The late, great Anthony Bourdain once said, “Travel isn’t always pretty. It isn’t always comfortable. Sometimes it hurts, it even breaks your heart. But that’s okay. The journey changes you; it should change you. … You take something with you. Hopefully, you leave something good behind.”
For those of us with an ever-present case of wanderlust, it’s not always possible to get away to see the world. Thankfully, even if we can’t afford to hop on the next plane out of our hometown, we can take a trip to our nearest tabletop for a chance to see lands both near and far away.
Check out these 10 games set in various locales that can be a satisfying way of evoking memories of past trips or inspiring your next adventure.
Going across the Atlantic might not be feasible during the typical spring break, but anyone can feel like they’ve visited the City of Lights after playing a game of Paris Connection. This introductory level train game is a slight step up from Ticket to Ride, with players manipulating the stock market through careful train placement. The game does have colorblind accessibility flaws, but I wrote about how a simple hack can make the game playable for those with vision issues.
This pick-up-and-deliver game set in a bustling Turkish bazaar is fun for the whole family. Contributor GeekInsight wrote about the variability in Istanbul: “[B]ecause the board is modular, you can set it up randomly and look for new routes toward victory. Sometimes, exchanging goods for rubies will be the best option. Other times, you’ll want to buy them with coins. And the game is self-balancing – the more popular avenue toward rubies generally becomes more expensive quickly.”
What better way to see the United States than as part of a touring band? Whether you’re the latest hip hop, country, or rock band to make it big, you’ll need to keep your wits about you as you attempt to navigate the U.S. via dice rolls and clever planning. This roll-and-write eliminates paper waste by providing players with their own laminated board and dry erase pens. Roll the two 10-sided dice and try to connect numbers in sequential order. The more cities you visit, the higher your score.
The tile-laying mechanism in Carcassonne continues to influence designers today. In this classic game, players draw land tiles and build the southern side of France, creating castles, roads, and fields where they may place their meeples for point-scoring opportunities. Watch Becca Scott and friends play Carcassonne on Game the Game above!
Journey to the Mediterranean, where the beautiful city of Santorini beckons. You and your opponent take on the roles of Greek gods building the blue-and-white city of Santorini. An abstract game at its heart, Santorini’s chunky plastic pieces and smooth yet challenging game play provide loads of entertainment. Games of Santorini last about 15 minutes and with dozens of gods to choose from, you’ll have a ton of replayability.
Located in Barcelona, Spain, the gorgeous yet unfinished Sagrada Familia church was the inspiration for Sagrada, a dice-drafting, sudoku-like puzzle for 1-4 players. I wrote about the game as part of our Best in Tabletop 2017 list, “there’s no denying the elegant brilliance of Sagrada. There’s a quiet satisfaction after every game and it’s easy to imagine your vibrant dice-filled board as a stained glass window masterpiece.”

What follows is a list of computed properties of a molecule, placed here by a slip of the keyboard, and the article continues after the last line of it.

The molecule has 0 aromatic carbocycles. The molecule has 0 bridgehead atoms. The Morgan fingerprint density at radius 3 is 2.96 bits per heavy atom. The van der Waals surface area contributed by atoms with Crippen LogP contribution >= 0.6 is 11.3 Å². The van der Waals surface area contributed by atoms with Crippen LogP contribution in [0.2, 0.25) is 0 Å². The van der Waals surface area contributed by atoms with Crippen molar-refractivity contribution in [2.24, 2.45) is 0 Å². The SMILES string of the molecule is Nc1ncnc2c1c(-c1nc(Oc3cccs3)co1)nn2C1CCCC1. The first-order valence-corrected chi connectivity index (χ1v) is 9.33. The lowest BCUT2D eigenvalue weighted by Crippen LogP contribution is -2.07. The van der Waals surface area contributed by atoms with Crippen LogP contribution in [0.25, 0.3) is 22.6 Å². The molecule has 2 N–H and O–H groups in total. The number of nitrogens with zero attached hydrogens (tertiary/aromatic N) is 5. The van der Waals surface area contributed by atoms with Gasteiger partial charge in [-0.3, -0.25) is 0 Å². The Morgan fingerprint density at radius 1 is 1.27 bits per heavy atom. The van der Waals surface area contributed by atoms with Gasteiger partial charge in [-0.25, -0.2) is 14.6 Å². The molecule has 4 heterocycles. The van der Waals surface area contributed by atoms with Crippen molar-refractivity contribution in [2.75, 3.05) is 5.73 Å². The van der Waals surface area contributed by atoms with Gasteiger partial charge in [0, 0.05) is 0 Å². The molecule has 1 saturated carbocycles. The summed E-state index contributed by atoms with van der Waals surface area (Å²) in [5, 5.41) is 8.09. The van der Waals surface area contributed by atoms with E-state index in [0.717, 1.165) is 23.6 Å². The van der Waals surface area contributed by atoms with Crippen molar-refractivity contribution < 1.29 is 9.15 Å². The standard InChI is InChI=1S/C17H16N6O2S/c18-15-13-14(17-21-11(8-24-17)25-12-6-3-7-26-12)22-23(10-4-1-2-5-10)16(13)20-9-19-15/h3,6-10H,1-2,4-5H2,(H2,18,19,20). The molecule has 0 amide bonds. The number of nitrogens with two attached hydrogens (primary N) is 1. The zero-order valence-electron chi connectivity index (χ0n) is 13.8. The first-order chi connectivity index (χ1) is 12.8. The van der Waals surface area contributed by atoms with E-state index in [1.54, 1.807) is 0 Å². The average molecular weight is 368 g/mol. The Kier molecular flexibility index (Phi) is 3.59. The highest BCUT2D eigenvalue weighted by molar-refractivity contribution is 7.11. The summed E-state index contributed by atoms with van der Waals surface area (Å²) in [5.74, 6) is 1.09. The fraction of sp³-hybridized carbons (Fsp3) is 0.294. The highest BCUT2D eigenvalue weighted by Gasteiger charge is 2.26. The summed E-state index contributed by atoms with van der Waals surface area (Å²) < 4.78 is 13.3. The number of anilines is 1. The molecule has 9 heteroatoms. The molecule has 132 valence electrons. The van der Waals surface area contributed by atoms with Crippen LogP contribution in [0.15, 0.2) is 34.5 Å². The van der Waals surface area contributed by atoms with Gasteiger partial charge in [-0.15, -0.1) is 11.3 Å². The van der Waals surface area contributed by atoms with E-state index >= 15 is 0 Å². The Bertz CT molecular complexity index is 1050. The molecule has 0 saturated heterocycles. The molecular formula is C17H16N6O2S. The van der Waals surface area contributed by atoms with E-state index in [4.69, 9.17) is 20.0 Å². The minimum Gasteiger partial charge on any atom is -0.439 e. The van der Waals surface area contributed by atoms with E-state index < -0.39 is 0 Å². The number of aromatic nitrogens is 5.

The Castles of Burgundy
Even eight years after its release, The Castles of Burgundy remains ranked in the top 20 of Board Game Geek’s all-time greatest board games. Geek & Sundry’s Sax Carr wrote about this Stefan Feld masterpiece, “Each player is trying to build the greatest French Princedom by grabbing the right combination of tiles from the central supply. The twist is that you can only grab tiles (or place them in your castle) by rolling the corresponding number on one of your two dice. This means you often have to make the best of what you can take.”
You’re a merchant during the beginning of the Meiji era, attempting to gain fame through shrewd trading. You’ll also be in charge of upgrading the city’s technology and expanding its culture. Contributor GeekInsight wrote about Yokohama, “For the Eurogamer who loves maximization, efficiency, and reasonable play time, Yokahama is a hard one to beat.”
7 Wonders Duel
Travel back in time to see the rise of civilization’s buildings and wonders, from the pyramids in Egypt to the Temple of Artemis. Using card-drafting and set-collection mechanisms similar to the original game, 7 Wonders Duel is arguably the better game as well as one of the best two-player games available today.
The spiritual successor to the highly regarded Orleans, Altiplano is a bag builder with asymmetrical player powers set in the South American highlands of the Andean Mountains. Players move to various locations to acquire resources, hoping to trade them in for more valuable goods and store them in their warehouse for victory points. The first-player alpaca marker is worth the price of admission alone.
Featured Image Credit: Ruel Gaviola
Image Credits: Ruel Gaviola, GeekInsight
Ruel Gaviola loves board games, books, food, travel, Star Wars, and date nights with his wife. He writes about games for iSlaytheDragon and tabletop-test.com, podcasts about games for The Five By, and his name rhymes with Superman’s Kryptonian name. Follow him on Twitter and read his blog here.